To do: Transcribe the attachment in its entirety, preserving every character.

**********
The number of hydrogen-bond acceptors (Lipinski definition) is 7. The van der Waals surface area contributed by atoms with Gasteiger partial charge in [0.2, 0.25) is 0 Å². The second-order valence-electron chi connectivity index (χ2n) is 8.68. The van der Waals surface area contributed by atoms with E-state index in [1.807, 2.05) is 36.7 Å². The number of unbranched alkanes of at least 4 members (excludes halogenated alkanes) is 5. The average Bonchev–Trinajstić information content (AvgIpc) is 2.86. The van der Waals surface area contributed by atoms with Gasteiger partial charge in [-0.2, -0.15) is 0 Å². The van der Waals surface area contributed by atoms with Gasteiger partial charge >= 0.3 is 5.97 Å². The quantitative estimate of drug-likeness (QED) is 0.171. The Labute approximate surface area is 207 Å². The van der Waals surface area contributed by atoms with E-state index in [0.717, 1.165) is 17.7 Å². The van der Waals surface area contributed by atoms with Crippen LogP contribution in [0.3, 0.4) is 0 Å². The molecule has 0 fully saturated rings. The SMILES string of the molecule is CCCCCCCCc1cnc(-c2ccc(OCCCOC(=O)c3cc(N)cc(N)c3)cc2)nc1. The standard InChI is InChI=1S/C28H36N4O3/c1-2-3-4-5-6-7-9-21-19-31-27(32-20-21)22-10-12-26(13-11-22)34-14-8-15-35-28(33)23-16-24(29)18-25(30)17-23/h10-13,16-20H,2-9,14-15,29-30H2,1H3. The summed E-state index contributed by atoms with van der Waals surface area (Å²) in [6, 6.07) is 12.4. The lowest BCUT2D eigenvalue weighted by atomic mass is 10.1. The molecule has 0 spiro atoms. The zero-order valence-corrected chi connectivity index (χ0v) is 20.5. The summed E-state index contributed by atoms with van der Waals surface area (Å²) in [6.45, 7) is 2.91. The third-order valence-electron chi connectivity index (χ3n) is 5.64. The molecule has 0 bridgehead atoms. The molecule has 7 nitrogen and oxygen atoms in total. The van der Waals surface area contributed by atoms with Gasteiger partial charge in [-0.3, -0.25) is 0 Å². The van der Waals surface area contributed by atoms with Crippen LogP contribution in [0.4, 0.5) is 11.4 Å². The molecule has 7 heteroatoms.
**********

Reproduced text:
The number of hydrogen-bond acceptors (Lipinski definition) is 7. The van der Waals surface area contributed by atoms with Gasteiger partial charge in [0.2, 0.25) is 0 Å². The second-order valence-electron chi connectivity index (χ2n) is 8.68. The van der Waals surface area contributed by atoms with E-state index in [1.807, 2.05) is 36.7 Å². The number of unbranched alkanes of at least 4 members (excludes halogenated alkanes) is 5. The average Bonchev–Trinajstić information content (AvgIpc) is 2.86. The van der Waals surface area contributed by atoms with Gasteiger partial charge in [-0.2, -0.15) is 0 Å². The van der Waals surface area contributed by atoms with Gasteiger partial charge >= 0.3 is 5.97 Å². The quantitative estimate of drug-likeness (QED) is 0.171. The Labute approximate surface area is 207 Å². The van der Waals surface area contributed by atoms with E-state index in [0.717, 1.165) is 17.7 Å². The van der Waals surface area contributed by atoms with Crippen LogP contribution in [0.3, 0.4) is 0 Å². The molecule has 0 fully saturated rings. The SMILES string of the molecule is CCCCCCCCc1cnc(-c2ccc(OCCCOC(=O)c3cc(N)cc(N)c3)cc2)nc1. The standard InChI is InChI=1S/C28H36N4O3/c1-2-3-4-5-6-7-9-21-19-31-27(32-20-21)22-10-12-26(13-11-22)34-14-8-15-35-28(33)23-16-24(29)18-25(30)17-23/h10-13,16-20H,2-9,14-15,29-30H2,1H3. The summed E-state index contributed by atoms with van der Waals surface area (Å²) in [6, 6.07) is 12.4. The lowest BCUT2D eigenvalue weighted by atomic mass is 10.1. The molecule has 0 spiro atoms. The zero-order valence-corrected chi connectivity index (χ0v) is 20.5. The summed E-state index contributed by atoms with van der Waals surface area (Å²) in [6.45, 7) is 2.91. The third-order valence-electron chi connectivity index (χ3n) is 5.64. The molecule has 0 bridgehead atoms. The molecule has 7 nitrogen and oxygen atoms in total. The van der Waals surface area contributed by atoms with Gasteiger partial charge in [-0.3, -0.25) is 0 Å². The van der Waals surface area contributed by atoms with Crippen LogP contribution in [0.4, 0.5) is 11.4 Å². The molecule has 7 heteroatoms.